HOLY SHIT YES YES YES
it’s also SUCH a reverse victimization thing like
when ~antiracist allies~ say this shit it always includes this sort of faux-self-deprecating element
and intentionally or not, there’s the implication that we white people in general are being ~silenced~ by the ~cruel~ person of color, and that ~oh no we’ve been taught to hate ourselves for our whiteness and believe all these self-deprecating things~ which of course is EXACTLY the white guilt script that more blatantly racist whites looking at this will want to see as more ‘justification’ to dismiss analysis of racism.
and it’s inevitably framing people of color as mean or angry or ~reverse racist~ and ourselves as beleaguered; it’s inevitably fishing for compliments, for coddling, for having the conversation recentered around us and derailing the actual conversation taking place.
Dian Pelangi, Indonesian fashion designer.
what if the coins you find randomly at the bottom of drawers and in between couch cushions are actually from spiders trying to pay rent
|—||Judith Herman in Trauma and Recovery (via aloegoo)|
“The illustrations cover a variety of topics including Seo’s cat Jimmy, everyday life situations, and a peek into the amusing aspects of a long distance relationship. You’ll giggle and probably say “D’aww” to yourself more than once.” — Amy Ratcliffe, Nerdist
Read the rest of the review right here!
So whitemanmarchprotestsigns is trending on twitter and I thought I’d share some of my favorites. Part 1 of 2.
LOL, except for the last one, which used ableist language.
"A Sticky Situation" (1960) by Carl Barks
I like how advertising is literally still exactly as sexist as they’re joking about in this comic from 54 years ago.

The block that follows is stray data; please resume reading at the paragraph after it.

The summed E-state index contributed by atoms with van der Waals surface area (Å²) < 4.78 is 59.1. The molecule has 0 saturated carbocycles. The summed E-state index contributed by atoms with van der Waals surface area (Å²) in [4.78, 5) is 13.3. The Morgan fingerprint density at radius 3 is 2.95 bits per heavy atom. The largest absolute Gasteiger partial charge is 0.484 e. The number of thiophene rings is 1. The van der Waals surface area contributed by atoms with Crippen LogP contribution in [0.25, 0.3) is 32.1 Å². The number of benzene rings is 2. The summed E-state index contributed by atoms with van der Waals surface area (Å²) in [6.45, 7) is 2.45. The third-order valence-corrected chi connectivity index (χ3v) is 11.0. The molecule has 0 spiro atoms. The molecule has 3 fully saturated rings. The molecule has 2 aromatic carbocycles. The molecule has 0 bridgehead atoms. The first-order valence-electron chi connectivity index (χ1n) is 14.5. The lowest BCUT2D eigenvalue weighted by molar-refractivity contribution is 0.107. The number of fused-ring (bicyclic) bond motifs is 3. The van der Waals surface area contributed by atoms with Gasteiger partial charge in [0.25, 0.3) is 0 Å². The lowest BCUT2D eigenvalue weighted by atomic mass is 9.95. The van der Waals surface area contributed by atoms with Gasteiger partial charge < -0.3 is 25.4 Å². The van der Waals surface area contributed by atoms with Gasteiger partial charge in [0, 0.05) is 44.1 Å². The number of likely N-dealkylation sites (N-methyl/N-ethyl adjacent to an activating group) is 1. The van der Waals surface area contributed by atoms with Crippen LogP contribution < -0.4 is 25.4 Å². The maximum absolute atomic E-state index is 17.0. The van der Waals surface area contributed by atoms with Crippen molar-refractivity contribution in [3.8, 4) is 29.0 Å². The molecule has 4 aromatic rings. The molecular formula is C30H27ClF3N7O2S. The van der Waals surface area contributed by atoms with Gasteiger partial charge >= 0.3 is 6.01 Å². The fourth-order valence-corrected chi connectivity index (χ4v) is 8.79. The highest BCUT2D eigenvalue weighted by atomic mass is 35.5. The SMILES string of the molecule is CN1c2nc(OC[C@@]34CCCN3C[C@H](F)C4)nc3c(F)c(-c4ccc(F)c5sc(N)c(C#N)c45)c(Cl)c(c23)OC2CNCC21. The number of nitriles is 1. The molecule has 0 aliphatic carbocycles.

People who offer crap advice aren’t necessarily bad people. They just can’t help themselves. It’s a disease, like leukemia or sex addiction or all those Fast & Furious movies. But the obsessive compulsion to give crap advice should not make it socially acceptable.
Real advice, regardless of whether it is good or bad, is a verb. It’s someone doing something. Real advice starts with “I’m going to…” Crap advice starts with “You should…”
"There is a myth that people who give crap advice “mean well”. They don’t. Crap advice is a passive-aggressive mark of control; it’s an attempt at dominance. If someone is trying to get his or her novel published, and you give them the contact information for your step-mother’s brother who is a literary agent, then you mean well. Now, the advice might not work out. Maybe your step-mother’s agent brother doesn’t like your novel. Or maybe he isn’t interested in reading it. But you gave this person the information. You tried. You meant well. But if someone is trying to get his or her novel published, and you say, “You know what you should do? You should write a query letter and send it out to agents,” then you don’t mean well. Obviously, someone who has taken the time to write a novel knows that there are these things called “letters” and “agents”. And, if someone has taken the time to write a novel, I bet, even before coming to you, they’ve already sent out many query letters to agents. No, when a crap advice giver speaks, it’s a not-so-subtle way of saying, “I’m better than you. That’s why I can waste your time with pointless words. Because even though you’re not getting anything out of this conversation, it makes me feel knowledgeable and superior. So my time is being satisfied. And my time is worth more than yours.” “